What was also inspiring to each and every athlete competing that day was the on-course support. It makes the race so much more enjoyable and bearable in those times of struggle. Those all-important cheers, smiles and high fives go a long way as you pass that oasis that we call the Tri-Alliance tent. I couldn’t work out whether the placement of the tent on top of Alex hill was pure genius or nasty little trick devised for the amusement of the spectators as we all struggled and hauled ourselves up and over the hill; all the while trying to remind ourselves to look strong and run tall as we pass the Tri Alliance contingent. Either way – thank you all so much for making the trip to cheer us on.
Celebrating success that day with friends was certainly much more enjoyable knowing that I had given everything and was able to successfully conquer my own mental race demons. The best part of my day was celebrating in the successes of my team mates and being part of something bigger than myself. Swapping stories, talking about the race, and planning for future events with friends is what keeps me coming back for more. What’s more, we had to the opportunity to celebrate coach Dean’s 21st with him too that night. Happy birthday champion!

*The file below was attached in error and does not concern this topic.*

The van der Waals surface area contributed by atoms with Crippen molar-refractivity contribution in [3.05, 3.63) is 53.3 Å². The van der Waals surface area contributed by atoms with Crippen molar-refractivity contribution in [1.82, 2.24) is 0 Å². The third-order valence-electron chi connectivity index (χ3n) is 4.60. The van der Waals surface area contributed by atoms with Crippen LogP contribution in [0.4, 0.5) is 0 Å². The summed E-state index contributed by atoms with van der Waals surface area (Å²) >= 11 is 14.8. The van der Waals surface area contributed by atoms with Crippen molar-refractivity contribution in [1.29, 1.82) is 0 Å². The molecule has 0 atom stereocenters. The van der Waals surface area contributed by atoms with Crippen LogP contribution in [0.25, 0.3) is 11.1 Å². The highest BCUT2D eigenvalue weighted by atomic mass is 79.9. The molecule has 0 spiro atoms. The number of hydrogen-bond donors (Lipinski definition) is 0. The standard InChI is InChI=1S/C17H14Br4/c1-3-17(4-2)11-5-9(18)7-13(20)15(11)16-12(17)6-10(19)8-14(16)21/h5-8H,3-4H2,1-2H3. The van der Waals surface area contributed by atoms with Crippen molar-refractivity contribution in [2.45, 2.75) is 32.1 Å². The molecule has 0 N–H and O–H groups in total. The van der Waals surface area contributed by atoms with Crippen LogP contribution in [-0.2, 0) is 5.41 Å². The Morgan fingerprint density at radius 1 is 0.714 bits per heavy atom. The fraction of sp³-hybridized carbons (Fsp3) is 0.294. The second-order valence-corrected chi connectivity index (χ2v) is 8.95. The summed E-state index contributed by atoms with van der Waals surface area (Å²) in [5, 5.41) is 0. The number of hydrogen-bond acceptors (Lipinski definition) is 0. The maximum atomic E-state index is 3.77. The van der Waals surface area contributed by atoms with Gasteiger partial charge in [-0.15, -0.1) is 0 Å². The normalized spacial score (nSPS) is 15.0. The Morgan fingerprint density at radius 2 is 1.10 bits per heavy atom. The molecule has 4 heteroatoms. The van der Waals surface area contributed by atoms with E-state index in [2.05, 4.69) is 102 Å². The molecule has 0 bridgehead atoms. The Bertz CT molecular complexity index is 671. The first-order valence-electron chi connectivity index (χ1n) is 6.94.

Finally, a big thank you goes to Mark and Suz for making the whole process possible. Their organisation of the camp and co-ordinating all of the Sunshine Coast athletes was superb and indicative of the professional club they are running. Furthermore, it would be remiss of me not to mention Suz and the brilliant job she did in preparing the food for the fuel-starved athletes on camp. I guess it was either feed the hordes or deal with the wrath and mutiny of athletes suffering the ‘hangries.’ That’s hungry and angry combined for the uninitiated.
Anyway, thanks for reading. Hope you got something out of it.
In the meantime, I’ll leave you with a quote that is very pertinent to the theme of mental toughness and success spoken about in this blog and one that resonates with me personally. ‘Through the ups and downs or running, I have found new perspective in life. The suffering and success has made me a stronger, happier person.’ Christine Casady.